If you like Linux for the long list of supported hardware but Solaris for the advanced new ZFS filesystem, a new development project might have a happy surprise for you. One advantage to putting ZFS into a separate daemon is the same as something that microkernel operating system developers have been talking up for years: You can kill and restart the filesystem independently of the operating system.

Check out official ZFS on FUSE blog and LinuxWorld article for more information ZFS on Linux: It’s alive

Howto: Connect MySQL server using C program API under Linux or UNIX

Posted on in Categories C Programming, FreeBSD, Gentoo Linux, Howto, Linux, MySQL, OpenBSD, RedHat/Fedora Linux, Solaris, Suse Linux, Tips, Ubuntu Linux, UNIX last updated May 31, 2007

From my mailbag:

How do I write a C program to connect MySQL database server?

MySQL database does support C program API just like PHP or perl.

The C API code is distributed with MySQL. It is included in the mysqlclient library and allows C programs to access a database.

Many of the clients in the MySQL source distribution are written in C. If you are looking for examples that demonstrate how to use the C API, take a look at these clients. You can find these in the clients directory in the MySQL source distribution.

Requirements

Make sure you have development environment installed such as gcc, mysql development package etc. Following is the list summarize the list of packages to compile program:

  • mysql: MySQL client programs and shared library
  • mysqlclient: Backlevel MySQL shared libraries (old libs)
  • mysql-devel: Files for development of MySQL applications (a must have)
  • mysql-server: Mysql server itself
  • gcc, make and other development libs: GNU C compiler

Sample C Program

Following instructions should work on any Linux distro or UNIX computer. Here is the small program that connects to mysql server and list tables from mysql database.(download link):

/* Simple C program that connects to MySQL Database server*/
#include <mysql.h>
#include <stdio.h>

main() {
   MYSQL *conn;
   MYSQL_RES *res;
   MYSQL_ROW row;

   char *server = "localhost";
   char *user = "root";
   char *password = "PASSWORD"; /* set me first */
   char *database = "mysql";

   conn = mysql_init(NULL);

   /* Connect to database */
   if (!mysql_real_connect(conn, server,
         user, password, database, 0, NULL, 0)) {
      fprintf(stderr, "%s\n", mysql_error(conn));
      exit(1);
   }

   /* send SQL query */
   if (mysql_query(conn, "show tables")) {
      fprintf(stderr, "%s\n", mysql_error(conn));
      exit(1);
   }

   res = mysql_use_result(conn);

   /* output table name */
   printf("MySQL Tables in mysql database:\n");
   while ((row = mysql_fetch_row(res)) != NULL)
      printf("%s \n", row[0]);

   /* close connection */
   mysql_free_result(res);
   mysql_close(conn);
}

How do I compile and link program against MySQL libs?

MySQL comes with a special script called mysql_config. It provides you with useful information for compiling your MySQL client and connecting it to MySQL database server. You need to use following two options.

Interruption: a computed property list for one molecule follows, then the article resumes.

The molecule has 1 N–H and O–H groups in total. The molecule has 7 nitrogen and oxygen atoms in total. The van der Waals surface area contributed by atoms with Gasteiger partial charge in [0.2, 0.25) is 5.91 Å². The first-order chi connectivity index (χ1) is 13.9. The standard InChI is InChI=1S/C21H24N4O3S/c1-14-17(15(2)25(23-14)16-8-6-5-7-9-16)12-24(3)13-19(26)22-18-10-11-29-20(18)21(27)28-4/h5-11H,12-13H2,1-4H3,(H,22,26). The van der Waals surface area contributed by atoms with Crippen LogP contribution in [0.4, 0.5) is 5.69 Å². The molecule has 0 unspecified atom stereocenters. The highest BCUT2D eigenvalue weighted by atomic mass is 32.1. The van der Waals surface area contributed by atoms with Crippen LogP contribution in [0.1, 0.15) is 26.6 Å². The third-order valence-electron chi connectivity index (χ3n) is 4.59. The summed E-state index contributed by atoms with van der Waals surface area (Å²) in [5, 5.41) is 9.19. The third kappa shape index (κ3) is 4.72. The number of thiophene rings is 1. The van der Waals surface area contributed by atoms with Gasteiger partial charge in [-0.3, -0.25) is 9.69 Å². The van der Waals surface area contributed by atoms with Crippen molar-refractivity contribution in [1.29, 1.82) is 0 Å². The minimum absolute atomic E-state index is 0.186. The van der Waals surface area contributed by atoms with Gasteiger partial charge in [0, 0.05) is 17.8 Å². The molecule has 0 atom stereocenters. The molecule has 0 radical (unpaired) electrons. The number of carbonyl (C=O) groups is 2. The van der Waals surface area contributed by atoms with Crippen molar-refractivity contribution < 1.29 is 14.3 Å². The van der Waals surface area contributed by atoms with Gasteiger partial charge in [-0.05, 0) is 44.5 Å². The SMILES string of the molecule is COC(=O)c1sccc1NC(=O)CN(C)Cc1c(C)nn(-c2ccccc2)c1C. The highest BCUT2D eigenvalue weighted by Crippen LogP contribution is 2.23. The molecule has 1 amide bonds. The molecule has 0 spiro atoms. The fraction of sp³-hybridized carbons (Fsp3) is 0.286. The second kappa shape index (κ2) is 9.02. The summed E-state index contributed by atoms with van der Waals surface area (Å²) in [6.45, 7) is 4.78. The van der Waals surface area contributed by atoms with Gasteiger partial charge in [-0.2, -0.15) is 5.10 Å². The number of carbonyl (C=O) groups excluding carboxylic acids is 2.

Pass –libs option – Libraries and options required to link with the MySQL client library.

$ mysql_config --libs
Output:

-L/usr/lib64/mysql -lmysqlclient -lz -lcrypt -lnsl -lm -L/usr/lib64 -lssl -lcrypto

Pass –cflags option – Compiler flags to find include files and critical compiler flags and defines used when compiling the libmysqlclient library.
$ mysql_config --cflags
Output:

-I/usr/include/mysql -g -pipe -m64 -D_GNU_SOURCE -D_FILE_OFFSET_BITS=64 -D_LARGEFILE_SOURCE -fno-strict-aliasing

You need to pass above option to GNU C compiler i.e. gcc. So to compile above program, enter:
$ gcc -o output-file $(mysql_config --cflags) mysql-c-api.c $(mysql_config --libs)
Now execute program:
$ ./output-file
Output:

MySQL Tables in mysql database:
columns_priv
db
func
help_category
help_keyword
help_relation
help_topic
host
tables_priv
time_zone
time_zone_leap_second
time_zone_name
time_zone_transition
time_zone_transition_type
user 

References:

  • MySQL C API – A must read – official MySQL C API documentation

Howto Install and configure Solaris UNIX 10

Posted on in Categories Howto, Solaris, Sys admin, UNIX last updated May 4, 2007

This is a nice and visual guide for installing Sun Solaris UNIX version 10. From the article:

This is a very simple step by step set of instructions that will take you from boot through to running a browser. Everything you need to get started is here complete with easy to follow picture based instructions.

Section 1 : Hardware Selection
Section 2 : Boot the Installation CDROM or DVD
Section 3 : Basic Configuration Data including networking
Section 4 : Finally You Are Welcome to Install
Section 5 : After First Reboot
Section 6 : Reboot again
Section 7 : Login to the Desktop

Read: A Step by Step Guide to Installing Solaris 10

Download Solaris UNIX Intel x86 / Sparc Adobe Flash players

Posted on in Categories Download of the day, Links, Linux desktop, News, Solaris, UNIX last updated March 22, 2007

This is a good move, especially considering increase in AMD64 workstation from Sun.

From the official blog:

The fact that Flash Player 9 Unix support is presently limited to Linux/x86 has been the source of some consternation to the users of some non-Linux/non-x86 Unix systems. You may be interested to learn that Unix platform support has recently been expanded. There are now beta versions of Flash Player 9 available from Adobe Labs

Download Adobe Flash player for Sun Solaris

=> Get flashplayer for Solaris

You can find more details here (via penguin.swf)